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Canon XL and GL Series DV Camcorders
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Old July 6th, 2006, 03:41 PM   #1
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Lens Cleaning

Typically when I get a new camera, or lens I immediately thrust a UV filter on it so I can avoid cleaning the lens directly. I am paranoid and afraid I am going to thrash the lens (the actual lens) in cleaning. I need to get past this fear because, somehow, trash does get behind the filter.

Are there any real issues I should fear when cleaning the lens? I usually just use glasses lens cleaner sprays and cloths. Anything I should be aware of? Is it possible or even (gasp) common to screw up a lens during cleaning or is my paranoia just.. irrational?

thanks
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Old July 6th, 2006, 04:29 PM   #2
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There is a right way and a wrong way. If possible, use a small can of air sold in photo shops for just this purpose. Using the air, you can remove any solid items that might scratch the lens if you applied a cloth for cleaning.

There are lens cleaning pens that have a brush on one side, and a smudge remover on the other side. I have had good luck with those.

I also use a microfiber cleaning cloth that came with a nice pair of sunglasses I own.

You might do a Google search on 'camera lens cleaning' and see what that gets you.

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Old July 6th, 2006, 11:17 PM   #3
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fluid should be a last resort on any coated lens. and then only spray it on a clean cotton diaper and rub softly. fluids are best for cleaning glass filters which have any type of correction or effect applied to the inside of the glass. compressed air can actually drive dirt into the lens body be careful with pressure. Soft brush is best tool.
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Old July 7th, 2006, 03:21 AM   #4
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I've been using soft natural chamois leather to clean marks on lenses for the past 30-years without problems. For removal of dust on the lens, I simply use a soft make-up brush.
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Old July 7th, 2006, 10:59 AM   #5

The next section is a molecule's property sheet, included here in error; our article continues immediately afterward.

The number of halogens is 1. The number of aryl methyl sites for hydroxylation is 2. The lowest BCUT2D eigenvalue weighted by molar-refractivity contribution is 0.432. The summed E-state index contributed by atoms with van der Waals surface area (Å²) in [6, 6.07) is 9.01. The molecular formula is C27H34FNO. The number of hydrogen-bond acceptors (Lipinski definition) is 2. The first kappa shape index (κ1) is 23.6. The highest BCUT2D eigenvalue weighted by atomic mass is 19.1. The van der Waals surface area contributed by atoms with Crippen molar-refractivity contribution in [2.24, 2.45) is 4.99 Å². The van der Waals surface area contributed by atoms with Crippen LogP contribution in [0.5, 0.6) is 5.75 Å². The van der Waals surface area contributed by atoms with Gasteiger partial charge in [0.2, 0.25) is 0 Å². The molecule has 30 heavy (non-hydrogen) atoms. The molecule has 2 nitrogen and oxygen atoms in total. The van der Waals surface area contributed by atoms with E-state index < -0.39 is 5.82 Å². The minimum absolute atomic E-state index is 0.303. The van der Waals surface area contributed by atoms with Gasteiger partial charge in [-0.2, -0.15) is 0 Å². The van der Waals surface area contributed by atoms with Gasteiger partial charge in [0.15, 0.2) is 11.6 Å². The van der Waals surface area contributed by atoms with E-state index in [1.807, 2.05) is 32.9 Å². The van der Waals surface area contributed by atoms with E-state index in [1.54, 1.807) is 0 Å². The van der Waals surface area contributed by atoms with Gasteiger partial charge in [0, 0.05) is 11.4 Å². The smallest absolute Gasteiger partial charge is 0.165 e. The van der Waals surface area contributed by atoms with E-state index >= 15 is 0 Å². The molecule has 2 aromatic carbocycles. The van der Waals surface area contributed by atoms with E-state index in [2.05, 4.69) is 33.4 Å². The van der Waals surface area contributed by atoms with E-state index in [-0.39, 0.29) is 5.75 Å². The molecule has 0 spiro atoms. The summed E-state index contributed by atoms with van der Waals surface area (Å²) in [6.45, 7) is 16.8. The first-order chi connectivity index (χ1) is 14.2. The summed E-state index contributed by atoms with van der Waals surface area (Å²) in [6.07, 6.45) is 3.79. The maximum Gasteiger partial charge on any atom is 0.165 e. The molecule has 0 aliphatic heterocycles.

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Thanks for the tips. I'll grab some make-up brushes.

What do you think of this?

http://www.bhphotovideo.com/bnh/cont...cessory_detail

Its a lens pen. Has a brush on one end and a pad on the other with a builtin cleaning solution (they claim is safe for multiple layered treated lenses) for cleaning smudges.

Thanks,

David
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Old July 8th, 2006, 06:19 AM   #6
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Quote:
Originally Posted by David Calvin
... I'll grab some make-up brushes.
...Thanks,

David
Make sure that it is a good quality brush, and more importantly that the brush fibres/hairs do not have any coating or fine make-up powder on them. It is better to buy one with a sealed cover rather than the ones left on open display stands.
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Old July 8th, 2006, 11:11 PM   #7
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Quote:
Originally Posted by David Calvin
Thanks for the tips. I'll grab some make-up brushes.

What do you think of this?

http://www.bhphotovideo.com/bnh/cont...cessory_detail

Its a lens pen. Has a brush on one end and a pad on the other with a builtin cleaning solution (they claim is safe for multiple layered treated lenses) for cleaning smudges.

Thanks,

David
Would also like to know if the one David pointed out from B&H would be recommended?

Joe
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Old July 9th, 2006, 02:04 AM   #8
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Some years back I bought my first DV camera and didn't buy a uv filter for the lens. Before long, there was a lot of junk and dust on the lens. In my know-it-all attitude, I thought I knew how to handle this...I took a q-tip and distilled water, and cleaned the lens. Lo and behold, I ended up with a very foggy and scratched lens!

I was devasted! Now I had to send it in for repair.

But as a last resort, I bought some actual Kodak lens cleaner and a microfiber cloth, and tried again. To my surprise, the lens then appeared to be perfectly clean!

Go figure! They must have worked this out long ago (how to handle newbie mistakes such as I made) and formulated their lens cleaner to correct the mistakes I made by using what I thought was a perfectly clean solution to clean the lens...

I am guessing here, that the solution they sell must somehow interact with the common lense coatings and smooth over scratches made by slightly abrasive materials such as a q-tip and therfore make an optically clean surface.
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Old July 12th, 2006, 12:35 PM   #9
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Yeah...

distilled water is VERY aggressive. That's why it's the so-called, "universal solvent". This would apply to any de-ionized water. It can turn stainless steel black.

As a side note, those of you with DI or R/O (reverse osmosis) units attached to your drinking water systems at home, might want to rethink this strategy, as it can take the minerals out of the food you cook and affect your body similarly.
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